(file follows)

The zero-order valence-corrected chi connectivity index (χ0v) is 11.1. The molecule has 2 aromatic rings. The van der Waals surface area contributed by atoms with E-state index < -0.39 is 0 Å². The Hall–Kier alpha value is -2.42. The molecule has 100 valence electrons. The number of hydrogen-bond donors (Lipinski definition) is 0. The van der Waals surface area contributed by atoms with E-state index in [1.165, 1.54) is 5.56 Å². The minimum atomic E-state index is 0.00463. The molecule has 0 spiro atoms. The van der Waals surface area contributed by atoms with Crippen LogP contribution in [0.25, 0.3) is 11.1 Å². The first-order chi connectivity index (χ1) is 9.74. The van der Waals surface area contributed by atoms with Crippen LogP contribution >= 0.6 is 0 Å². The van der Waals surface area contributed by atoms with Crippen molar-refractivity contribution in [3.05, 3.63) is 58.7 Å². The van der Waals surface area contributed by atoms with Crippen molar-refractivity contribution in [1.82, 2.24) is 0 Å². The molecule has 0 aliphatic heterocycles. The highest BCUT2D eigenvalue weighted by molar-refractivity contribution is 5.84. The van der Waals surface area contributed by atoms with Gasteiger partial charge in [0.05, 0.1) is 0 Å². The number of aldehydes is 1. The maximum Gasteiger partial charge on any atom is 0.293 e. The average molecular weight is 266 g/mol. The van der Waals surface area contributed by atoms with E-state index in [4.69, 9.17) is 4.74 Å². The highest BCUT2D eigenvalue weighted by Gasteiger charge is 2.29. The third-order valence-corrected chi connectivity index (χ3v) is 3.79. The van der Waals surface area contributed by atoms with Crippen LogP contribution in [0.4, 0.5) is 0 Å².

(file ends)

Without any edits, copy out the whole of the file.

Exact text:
The zero-order valence-corrected chi connectivity index (χ0v) is 11.1. The molecule has 2 aromatic rings. The van der Waals surface area contributed by atoms with E-state index < -0.39 is 0 Å². The Hall–Kier alpha value is -2.42. The molecule has 100 valence electrons. The number of hydrogen-bond donors (Lipinski definition) is 0. The van der Waals surface area contributed by atoms with E-state index in [1.165, 1.54) is 5.56 Å². The minimum atomic E-state index is 0.00463. The molecule has 0 spiro atoms. The van der Waals surface area contributed by atoms with Crippen LogP contribution in [0.25, 0.3) is 11.1 Å². The first-order chi connectivity index (χ1) is 9.74. The van der Waals surface area contributed by atoms with Crippen LogP contribution >= 0.6 is 0 Å². The van der Waals surface area contributed by atoms with Crippen molar-refractivity contribution in [3.05, 3.63) is 58.7 Å². The van der Waals surface area contributed by atoms with Crippen molar-refractivity contribution in [1.82, 2.24) is 0 Å². The molecule has 0 aliphatic heterocycles. The highest BCUT2D eigenvalue weighted by molar-refractivity contribution is 5.84. The van der Waals surface area contributed by atoms with Gasteiger partial charge in [0.05, 0.1) is 0 Å². The number of aldehydes is 1. The maximum Gasteiger partial charge on any atom is 0.293 e. The average molecular weight is 266 g/mol. The van der Waals surface area contributed by atoms with E-state index in [4.69, 9.17) is 4.74 Å². The highest BCUT2D eigenvalue weighted by Gasteiger charge is 2.29. The third-order valence-corrected chi connectivity index (χ3v) is 3.79. The van der Waals surface area contributed by atoms with Crippen LogP contribution in [0.4, 0.5) is 0 Å².